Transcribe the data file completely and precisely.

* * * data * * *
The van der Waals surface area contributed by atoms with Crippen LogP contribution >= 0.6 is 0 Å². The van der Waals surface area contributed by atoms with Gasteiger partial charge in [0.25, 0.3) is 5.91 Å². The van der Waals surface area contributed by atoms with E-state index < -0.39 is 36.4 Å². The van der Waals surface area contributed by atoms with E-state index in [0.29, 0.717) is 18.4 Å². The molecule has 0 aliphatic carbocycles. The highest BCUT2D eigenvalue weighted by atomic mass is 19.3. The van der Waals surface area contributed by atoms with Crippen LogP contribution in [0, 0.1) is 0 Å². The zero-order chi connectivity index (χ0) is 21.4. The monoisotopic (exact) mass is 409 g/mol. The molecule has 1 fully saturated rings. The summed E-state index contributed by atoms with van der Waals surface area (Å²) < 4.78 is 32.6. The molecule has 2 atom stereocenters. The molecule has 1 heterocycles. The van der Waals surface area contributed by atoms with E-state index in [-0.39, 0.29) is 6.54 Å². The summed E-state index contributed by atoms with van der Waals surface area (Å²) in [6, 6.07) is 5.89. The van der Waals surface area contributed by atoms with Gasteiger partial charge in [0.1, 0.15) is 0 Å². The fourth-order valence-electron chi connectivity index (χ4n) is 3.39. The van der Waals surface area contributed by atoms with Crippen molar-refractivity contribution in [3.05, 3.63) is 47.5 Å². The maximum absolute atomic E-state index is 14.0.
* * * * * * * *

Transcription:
The van der Waals surface area contributed by atoms with Crippen LogP contribution >= 0.6 is 0 Å². The van der Waals surface area contributed by atoms with Gasteiger partial charge in [0.25, 0.3) is 5.91 Å². The van der Waals surface area contributed by atoms with E-state index < -0.39 is 36.4 Å². The van der Waals surface area contributed by atoms with E-state index in [0.29, 0.717) is 18.4 Å². The molecule has 0 aliphatic carbocycles. The highest BCUT2D eigenvalue weighted by atomic mass is 19.3. The van der Waals surface area contributed by atoms with Crippen LogP contribution in [0, 0.1) is 0 Å². The zero-order chi connectivity index (χ0) is 21.4. The monoisotopic (exact) mass is 409 g/mol. The molecule has 1 fully saturated rings. The summed E-state index contributed by atoms with van der Waals surface area (Å²) < 4.78 is 32.6. The molecule has 2 atom stereocenters. The molecule has 1 heterocycles. The van der Waals surface area contributed by atoms with E-state index in [-0.39, 0.29) is 6.54 Å². The summed E-state index contributed by atoms with van der Waals surface area (Å²) in [6, 6.07) is 5.89. The van der Waals surface area contributed by atoms with Gasteiger partial charge in [0.1, 0.15) is 0 Å². The fourth-order valence-electron chi connectivity index (χ4n) is 3.39. The van der Waals surface area contributed by atoms with Crippen molar-refractivity contribution in [3.05, 3.63) is 47.5 Å². The maximum absolute atomic E-state index is 14.0.